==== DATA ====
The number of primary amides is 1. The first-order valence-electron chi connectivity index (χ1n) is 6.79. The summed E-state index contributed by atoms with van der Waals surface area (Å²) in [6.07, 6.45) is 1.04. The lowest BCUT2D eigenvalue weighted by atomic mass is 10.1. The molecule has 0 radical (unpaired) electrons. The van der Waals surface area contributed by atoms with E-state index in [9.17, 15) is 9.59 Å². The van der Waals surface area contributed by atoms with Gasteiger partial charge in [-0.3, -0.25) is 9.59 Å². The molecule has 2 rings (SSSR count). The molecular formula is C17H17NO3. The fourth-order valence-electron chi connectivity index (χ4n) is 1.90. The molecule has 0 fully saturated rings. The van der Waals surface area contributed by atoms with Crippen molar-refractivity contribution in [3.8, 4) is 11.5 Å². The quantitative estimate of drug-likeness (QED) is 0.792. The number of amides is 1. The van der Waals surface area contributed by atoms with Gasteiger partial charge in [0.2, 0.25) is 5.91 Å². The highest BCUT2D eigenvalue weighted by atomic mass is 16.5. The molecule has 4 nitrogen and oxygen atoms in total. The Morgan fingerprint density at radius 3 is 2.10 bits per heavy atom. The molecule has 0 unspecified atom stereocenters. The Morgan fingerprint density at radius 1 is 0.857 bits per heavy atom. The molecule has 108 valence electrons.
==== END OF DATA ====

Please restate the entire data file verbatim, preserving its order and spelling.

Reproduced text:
The number of primary amides is 1. The first-order valence-electron chi connectivity index (χ1n) is 6.79. The summed E-state index contributed by atoms with van der Waals surface area (Å²) in [6.07, 6.45) is 1.04. The lowest BCUT2D eigenvalue weighted by atomic mass is 10.1. The molecule has 0 radical (unpaired) electrons. The van der Waals surface area contributed by atoms with E-state index in [9.17, 15) is 9.59 Å². The van der Waals surface area contributed by atoms with Gasteiger partial charge in [-0.3, -0.25) is 9.59 Å². The molecule has 2 rings (SSSR count). The molecular formula is C17H17NO3. The fourth-order valence-electron chi connectivity index (χ4n) is 1.90. The molecule has 0 fully saturated rings. The van der Waals surface area contributed by atoms with Crippen molar-refractivity contribution in [3.8, 4) is 11.5 Å². The quantitative estimate of drug-likeness (QED) is 0.792. The number of amides is 1. The van der Waals surface area contributed by atoms with Gasteiger partial charge in [0.2, 0.25) is 5.91 Å². The highest BCUT2D eigenvalue weighted by atomic mass is 16.5. The molecule has 4 nitrogen and oxygen atoms in total. The Morgan fingerprint density at radius 3 is 2.10 bits per heavy atom. The molecule has 0 unspecified atom stereocenters. The Morgan fingerprint density at radius 1 is 0.857 bits per heavy atom. The molecule has 108 valence electrons.